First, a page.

Franz Hessel

Franz Hessel (November 21, 1880 – January 6, 1941) was a German writer and translator. With Walter Benjamin, he produced a German translation of three volumes of Marcel Proust's 1913-1927 work ''À la recherche du temps perdu'' in the late 1920s.

Hessel's parents, Fanny and Heinrich Hessel, came to Berlin in 1880, and joined the Lutheran church (having been born Jewish). In 1900, when Franz Hessel's father died, he left a large fortune, enabling Franz Hessel to live a carefree life in Munich and Paris. In 1901, he attended the Ludwig Maximilian University of Munich, where he published twelve poems in ''Avalun. Ein Jahrbuch neuer deutscher lyrischer Wortkunst''. In 1908, he published his first prose collection, ''Laura Wunderl. Müncher Novellen''. In 1913, he married Helen Grund, and published ''Der Kramladen des Glücks''. On 27 July 1914, their first son Ulrich was born, and in 1917, their second son Stefan was born. In 1920, he published ''Pariser Romanze''. In 1922, he published ''Von den Irrtümern der Liebenden. Eine Nachtwache''.

Hessel became one of the first German exponents of the French idea of ''flânerie'', and in 1929 published a collection of essays on the subject related to his native Berlin, ''Walking in Berlin'' (). Reviewing the book in 1929, Benjamin described it as "an echo of the stories the city has told [Hessel] ever since he was a child—an epic book through and through, a process of memorizing while strolling around, a book for which memory has acted not as the source but as the Muse." Concluding, Benjamin wrote: "if a Berliner is willing to explore his city for any treasures other than neon advertisements, he will grow to love this book."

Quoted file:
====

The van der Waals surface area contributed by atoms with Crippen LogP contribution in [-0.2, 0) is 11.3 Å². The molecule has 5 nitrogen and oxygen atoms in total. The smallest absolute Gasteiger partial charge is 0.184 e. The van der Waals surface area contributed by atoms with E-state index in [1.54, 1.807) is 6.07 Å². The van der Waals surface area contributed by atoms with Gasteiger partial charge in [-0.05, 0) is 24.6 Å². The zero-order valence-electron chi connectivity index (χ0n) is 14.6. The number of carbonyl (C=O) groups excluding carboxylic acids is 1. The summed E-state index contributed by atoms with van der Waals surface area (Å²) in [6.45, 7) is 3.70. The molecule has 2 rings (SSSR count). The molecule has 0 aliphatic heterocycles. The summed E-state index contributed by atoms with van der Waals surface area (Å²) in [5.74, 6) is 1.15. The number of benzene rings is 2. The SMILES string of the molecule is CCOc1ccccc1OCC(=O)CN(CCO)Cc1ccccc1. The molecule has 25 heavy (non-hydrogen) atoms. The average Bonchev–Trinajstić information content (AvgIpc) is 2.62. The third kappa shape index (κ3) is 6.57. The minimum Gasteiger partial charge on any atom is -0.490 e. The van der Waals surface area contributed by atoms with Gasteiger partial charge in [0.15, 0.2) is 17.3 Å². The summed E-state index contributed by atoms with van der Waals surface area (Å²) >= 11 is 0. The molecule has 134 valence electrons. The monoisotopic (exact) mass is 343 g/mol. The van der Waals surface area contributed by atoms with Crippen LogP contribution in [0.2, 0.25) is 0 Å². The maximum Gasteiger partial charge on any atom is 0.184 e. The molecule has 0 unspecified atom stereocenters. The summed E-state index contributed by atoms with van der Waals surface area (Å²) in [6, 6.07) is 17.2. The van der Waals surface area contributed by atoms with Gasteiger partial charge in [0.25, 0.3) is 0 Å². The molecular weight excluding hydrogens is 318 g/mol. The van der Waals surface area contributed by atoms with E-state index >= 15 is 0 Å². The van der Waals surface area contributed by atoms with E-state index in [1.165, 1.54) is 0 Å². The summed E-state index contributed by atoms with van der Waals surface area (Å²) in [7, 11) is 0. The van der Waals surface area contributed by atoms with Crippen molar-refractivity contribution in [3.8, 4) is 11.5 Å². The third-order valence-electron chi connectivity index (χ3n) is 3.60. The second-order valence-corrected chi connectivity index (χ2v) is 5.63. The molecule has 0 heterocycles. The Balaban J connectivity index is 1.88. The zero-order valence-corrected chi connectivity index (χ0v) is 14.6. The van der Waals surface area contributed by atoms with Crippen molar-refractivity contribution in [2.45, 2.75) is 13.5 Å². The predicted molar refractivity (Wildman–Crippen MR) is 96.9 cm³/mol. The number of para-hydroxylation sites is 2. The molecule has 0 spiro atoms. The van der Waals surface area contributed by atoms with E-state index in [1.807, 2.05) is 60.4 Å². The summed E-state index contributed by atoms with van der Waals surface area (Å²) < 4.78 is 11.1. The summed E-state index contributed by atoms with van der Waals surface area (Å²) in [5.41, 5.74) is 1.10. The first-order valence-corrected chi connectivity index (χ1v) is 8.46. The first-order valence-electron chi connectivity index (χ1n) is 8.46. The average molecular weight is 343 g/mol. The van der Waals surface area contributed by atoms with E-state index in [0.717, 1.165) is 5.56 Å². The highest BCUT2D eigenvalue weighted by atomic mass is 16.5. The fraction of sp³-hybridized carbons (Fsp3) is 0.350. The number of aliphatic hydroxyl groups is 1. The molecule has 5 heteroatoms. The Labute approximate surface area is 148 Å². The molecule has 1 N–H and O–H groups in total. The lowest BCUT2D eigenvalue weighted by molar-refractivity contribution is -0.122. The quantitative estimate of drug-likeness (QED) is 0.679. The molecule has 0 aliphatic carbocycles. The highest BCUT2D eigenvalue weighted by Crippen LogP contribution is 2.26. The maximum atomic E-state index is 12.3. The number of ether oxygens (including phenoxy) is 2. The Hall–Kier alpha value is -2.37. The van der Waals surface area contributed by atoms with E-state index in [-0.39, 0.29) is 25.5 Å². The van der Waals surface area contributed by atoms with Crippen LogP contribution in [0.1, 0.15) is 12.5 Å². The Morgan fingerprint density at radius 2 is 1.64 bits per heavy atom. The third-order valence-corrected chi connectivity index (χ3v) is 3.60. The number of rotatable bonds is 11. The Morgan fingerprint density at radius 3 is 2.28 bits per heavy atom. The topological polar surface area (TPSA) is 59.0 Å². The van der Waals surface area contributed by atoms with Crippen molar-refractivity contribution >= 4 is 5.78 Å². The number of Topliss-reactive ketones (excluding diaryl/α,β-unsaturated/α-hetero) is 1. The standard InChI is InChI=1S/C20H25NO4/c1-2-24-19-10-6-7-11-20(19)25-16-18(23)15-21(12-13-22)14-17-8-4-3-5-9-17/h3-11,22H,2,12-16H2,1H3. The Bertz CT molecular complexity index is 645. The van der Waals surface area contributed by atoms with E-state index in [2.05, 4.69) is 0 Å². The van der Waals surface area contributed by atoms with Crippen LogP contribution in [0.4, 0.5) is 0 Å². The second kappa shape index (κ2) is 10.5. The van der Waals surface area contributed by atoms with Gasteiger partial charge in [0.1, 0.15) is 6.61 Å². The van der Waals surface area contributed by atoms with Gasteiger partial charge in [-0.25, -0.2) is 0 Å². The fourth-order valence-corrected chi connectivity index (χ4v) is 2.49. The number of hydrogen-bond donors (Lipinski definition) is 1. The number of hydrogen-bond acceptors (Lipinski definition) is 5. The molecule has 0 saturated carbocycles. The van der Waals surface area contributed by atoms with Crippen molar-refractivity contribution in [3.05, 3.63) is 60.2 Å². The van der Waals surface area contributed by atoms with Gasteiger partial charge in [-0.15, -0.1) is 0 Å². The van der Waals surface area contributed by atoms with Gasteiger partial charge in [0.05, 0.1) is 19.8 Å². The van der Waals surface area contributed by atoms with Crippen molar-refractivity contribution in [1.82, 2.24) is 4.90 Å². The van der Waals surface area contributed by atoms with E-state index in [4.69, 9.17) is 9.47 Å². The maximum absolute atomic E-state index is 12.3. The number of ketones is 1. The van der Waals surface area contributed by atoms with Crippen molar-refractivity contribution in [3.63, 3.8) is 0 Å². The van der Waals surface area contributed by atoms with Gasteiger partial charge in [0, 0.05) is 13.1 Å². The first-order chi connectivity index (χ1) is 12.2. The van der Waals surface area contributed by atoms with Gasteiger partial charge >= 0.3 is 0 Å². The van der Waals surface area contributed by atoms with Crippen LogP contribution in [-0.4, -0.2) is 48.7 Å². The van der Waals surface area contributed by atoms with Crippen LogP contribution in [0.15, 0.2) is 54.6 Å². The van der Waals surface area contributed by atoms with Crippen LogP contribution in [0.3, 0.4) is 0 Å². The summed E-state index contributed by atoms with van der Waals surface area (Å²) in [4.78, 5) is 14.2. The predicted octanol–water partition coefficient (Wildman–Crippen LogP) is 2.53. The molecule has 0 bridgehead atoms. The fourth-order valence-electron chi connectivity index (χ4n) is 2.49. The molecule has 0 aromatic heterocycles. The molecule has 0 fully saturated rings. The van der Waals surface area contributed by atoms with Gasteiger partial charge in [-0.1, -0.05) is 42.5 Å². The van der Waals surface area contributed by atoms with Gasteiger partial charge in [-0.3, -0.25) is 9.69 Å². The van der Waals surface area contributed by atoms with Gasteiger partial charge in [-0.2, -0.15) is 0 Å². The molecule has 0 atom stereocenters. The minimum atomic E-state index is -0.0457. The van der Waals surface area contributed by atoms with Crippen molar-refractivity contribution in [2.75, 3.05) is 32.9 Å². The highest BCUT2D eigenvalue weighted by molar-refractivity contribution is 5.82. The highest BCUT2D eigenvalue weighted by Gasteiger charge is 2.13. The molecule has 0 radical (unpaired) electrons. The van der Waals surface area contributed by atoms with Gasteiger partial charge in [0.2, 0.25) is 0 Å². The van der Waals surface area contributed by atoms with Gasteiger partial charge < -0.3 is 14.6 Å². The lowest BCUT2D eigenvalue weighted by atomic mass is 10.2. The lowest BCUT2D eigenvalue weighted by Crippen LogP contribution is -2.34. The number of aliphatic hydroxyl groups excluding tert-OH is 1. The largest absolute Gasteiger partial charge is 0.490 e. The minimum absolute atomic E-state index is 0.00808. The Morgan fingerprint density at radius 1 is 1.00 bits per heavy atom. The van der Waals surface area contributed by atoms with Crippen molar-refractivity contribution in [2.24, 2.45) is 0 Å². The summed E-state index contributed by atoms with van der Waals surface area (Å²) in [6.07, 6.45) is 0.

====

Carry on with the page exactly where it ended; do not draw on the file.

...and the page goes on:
In October 1938, the Hessels fled Germany for exile in Paris. In April 1940, the family fled Paris for Sanary-sur-Mer. In May, Franz and Ulrich were interned in Camp des Milles. On 27 July 1940, both were released and were able to return to Helen in Sanary-sur-Mer. However, Franz had dysentery, and had suffered a stroke, from which he did not recover.

Hessel inspired the character of Jules in Henri-Pierre Roche's novel ''Jules et Jim''. Provided by Wikipedia
by Hessel, Franz
Published 2013
by Hessel, Franz
Published 1999
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